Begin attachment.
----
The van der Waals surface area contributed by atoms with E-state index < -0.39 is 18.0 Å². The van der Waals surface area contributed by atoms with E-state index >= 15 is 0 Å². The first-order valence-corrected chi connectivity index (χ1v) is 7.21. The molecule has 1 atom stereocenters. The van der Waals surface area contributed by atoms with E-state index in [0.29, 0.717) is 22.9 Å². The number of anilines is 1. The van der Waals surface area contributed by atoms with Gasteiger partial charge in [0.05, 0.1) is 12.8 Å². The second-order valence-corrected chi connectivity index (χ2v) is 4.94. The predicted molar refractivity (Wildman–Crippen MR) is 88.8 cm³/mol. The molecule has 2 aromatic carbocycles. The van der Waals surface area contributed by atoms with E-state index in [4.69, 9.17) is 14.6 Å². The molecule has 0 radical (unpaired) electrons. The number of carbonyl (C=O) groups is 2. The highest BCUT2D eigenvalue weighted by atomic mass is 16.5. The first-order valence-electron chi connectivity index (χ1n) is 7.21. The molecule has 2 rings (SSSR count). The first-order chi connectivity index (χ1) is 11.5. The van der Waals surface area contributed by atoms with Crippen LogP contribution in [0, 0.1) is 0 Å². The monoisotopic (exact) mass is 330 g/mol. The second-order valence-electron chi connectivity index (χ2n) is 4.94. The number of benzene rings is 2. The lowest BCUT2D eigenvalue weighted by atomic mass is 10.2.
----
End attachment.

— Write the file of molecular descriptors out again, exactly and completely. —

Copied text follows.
The van der Waals surface area contributed by atoms with E-state index < -0.39 is 18.0 Å². The van der Waals surface area contributed by atoms with E-state index >= 15 is 0 Å². The first-order valence-corrected chi connectivity index (χ1v) is 7.21. The molecule has 1 atom stereocenters. The van der Waals surface area contributed by atoms with E-state index in [0.29, 0.717) is 22.9 Å². The number of anilines is 1. The van der Waals surface area contributed by atoms with Gasteiger partial charge in [0.05, 0.1) is 12.8 Å². The second-order valence-corrected chi connectivity index (χ2v) is 4.94. The predicted molar refractivity (Wildman–Crippen MR) is 88.8 cm³/mol. The molecule has 2 aromatic carbocycles. The van der Waals surface area contributed by atoms with E-state index in [4.69, 9.17) is 14.6 Å². The molecule has 0 radical (unpaired) electrons. The number of carbonyl (C=O) groups is 2. The highest BCUT2D eigenvalue weighted by atomic mass is 16.5. The first-order valence-electron chi connectivity index (χ1n) is 7.21. The molecule has 2 rings (SSSR count). The first-order chi connectivity index (χ1) is 11.5. The van der Waals surface area contributed by atoms with Crippen LogP contribution in [0, 0.1) is 0 Å². The monoisotopic (exact) mass is 330 g/mol. The second-order valence-electron chi connectivity index (χ2n) is 4.94. The number of benzene rings is 2. The lowest BCUT2D eigenvalue weighted by atomic mass is 10.2.